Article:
By Manya Gupta, India.
Both beauty as a concept with many casualties and the social constructions around body hair removal are frequently discussed topics within feminist media; however, these discussions are often exclusionary towards the people least capable of making the choices now touted as bold and brave and feminist. This article will analyse the history of body hair removal, why it matters that a choice to not participate in the practice exists for women, the intersectional impacts of this issue on women of colour, and my perspective of the path forward. I will also attach a list of resources and personal narratives on the internet that I have found especially empowering and important to listen to.
Before that, I want to acknowledge this: I am from a South Asian country where almost everyone is brown. I am a cis woman. I am upper class. My experiences and understanding of this will differ significantly from that of someone that lives in a more racially diverse place and does not share my privileges. I also recognise that while this specific piece will focus on impacts on women of colour, the impacts of the social taboo around body hair can land just as hard on some women that are white.
On history. The reason I think this is important to observe is it provides an understanding of the emergence of the norm, and allows us to approach it with a healthy dose of skepticism: beauty does not have to mean what it does. There are, of course, many social norms that are historically constructed in similar ways, and this is not enough for us to consider them problematic; however this provides an important lens that enabled me to make choices about my own body. Even in 1964, 98% of American women removed their body hair -- how did we get here?
While hair removal is not a new phenomenon (evidence exists that it was common for women in ancient Egypt and Elizabethan England, amongst other times), its steep rise in popularity to the point where it is normalised and expected of women can be attributed to the 1900s in the West. First came the ads: Gillette, calling body hair an “embarrassing social problem” that a “well-groomed woman” could simply not have, Harper’s Bazaar, “If we were dean of women, we'd levy a demerit on every hairy leg on campus,” Nair, and so on. Then came World War 2 and the Roaring Twenties; knee high skirts as women entered the workforce, a shortage of nylon so an end to stockings. Ad companies jumped in again; they offered the solution of hairlessness. Now, porn and media standards of beauty ensure this standard is upheld. Because of the way this norm was constructed, it is tied deeply with notions of femininity, class, and “appropriate”-ness, access to which often matters more to WOC or low-income women.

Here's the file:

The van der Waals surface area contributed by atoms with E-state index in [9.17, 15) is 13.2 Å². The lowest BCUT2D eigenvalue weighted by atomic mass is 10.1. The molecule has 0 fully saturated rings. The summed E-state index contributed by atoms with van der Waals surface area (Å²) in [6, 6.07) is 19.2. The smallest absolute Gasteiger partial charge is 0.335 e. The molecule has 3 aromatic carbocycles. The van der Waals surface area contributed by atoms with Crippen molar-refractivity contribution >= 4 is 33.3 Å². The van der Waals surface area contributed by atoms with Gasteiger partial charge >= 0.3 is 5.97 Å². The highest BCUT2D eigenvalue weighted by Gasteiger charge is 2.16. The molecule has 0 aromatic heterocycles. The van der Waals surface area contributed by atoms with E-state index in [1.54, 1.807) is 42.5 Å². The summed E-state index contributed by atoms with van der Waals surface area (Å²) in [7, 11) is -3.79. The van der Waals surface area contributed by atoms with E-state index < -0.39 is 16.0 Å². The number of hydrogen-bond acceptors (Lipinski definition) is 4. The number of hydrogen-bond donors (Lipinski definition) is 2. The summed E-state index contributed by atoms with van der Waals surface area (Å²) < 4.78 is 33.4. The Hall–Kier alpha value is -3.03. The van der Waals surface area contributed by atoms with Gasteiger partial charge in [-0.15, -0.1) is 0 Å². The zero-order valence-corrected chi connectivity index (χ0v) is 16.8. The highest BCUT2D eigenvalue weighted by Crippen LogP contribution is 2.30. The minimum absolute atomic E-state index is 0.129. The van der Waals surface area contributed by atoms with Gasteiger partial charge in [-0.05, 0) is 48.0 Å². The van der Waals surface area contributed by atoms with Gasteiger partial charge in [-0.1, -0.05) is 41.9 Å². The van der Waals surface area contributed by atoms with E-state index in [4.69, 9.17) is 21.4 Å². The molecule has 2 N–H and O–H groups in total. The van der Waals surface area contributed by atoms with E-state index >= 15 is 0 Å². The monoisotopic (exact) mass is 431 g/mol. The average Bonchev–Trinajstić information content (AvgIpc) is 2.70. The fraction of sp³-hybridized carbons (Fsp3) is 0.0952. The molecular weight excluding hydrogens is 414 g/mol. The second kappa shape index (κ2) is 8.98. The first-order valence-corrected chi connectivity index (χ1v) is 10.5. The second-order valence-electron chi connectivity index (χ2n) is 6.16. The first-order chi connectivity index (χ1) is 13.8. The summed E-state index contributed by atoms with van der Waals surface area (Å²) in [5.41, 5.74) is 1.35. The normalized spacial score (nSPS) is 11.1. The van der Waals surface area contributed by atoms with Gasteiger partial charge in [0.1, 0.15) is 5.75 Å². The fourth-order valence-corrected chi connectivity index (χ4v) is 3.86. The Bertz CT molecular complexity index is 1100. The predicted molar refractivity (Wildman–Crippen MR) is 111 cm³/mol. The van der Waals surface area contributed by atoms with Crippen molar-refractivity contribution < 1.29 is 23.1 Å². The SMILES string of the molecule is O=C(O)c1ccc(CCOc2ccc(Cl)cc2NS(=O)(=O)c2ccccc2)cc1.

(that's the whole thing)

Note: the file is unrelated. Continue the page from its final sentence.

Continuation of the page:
Why should we care? The first reason is that this is just painful for so many women. A norm which says hairless is beautiful makes young girls uncomfortable to talk to people just in case they see hair on her face, or to access public spaces without having to steal a parent’s razor to avoid being bullied. But beyond this, hair removal has significant costs - in terms of money, more than $10,000 across a lifetime on average in the US; in terms of time, almost 2 months of a woman’s life; in terms of the physical pain that many of these processes actually bring.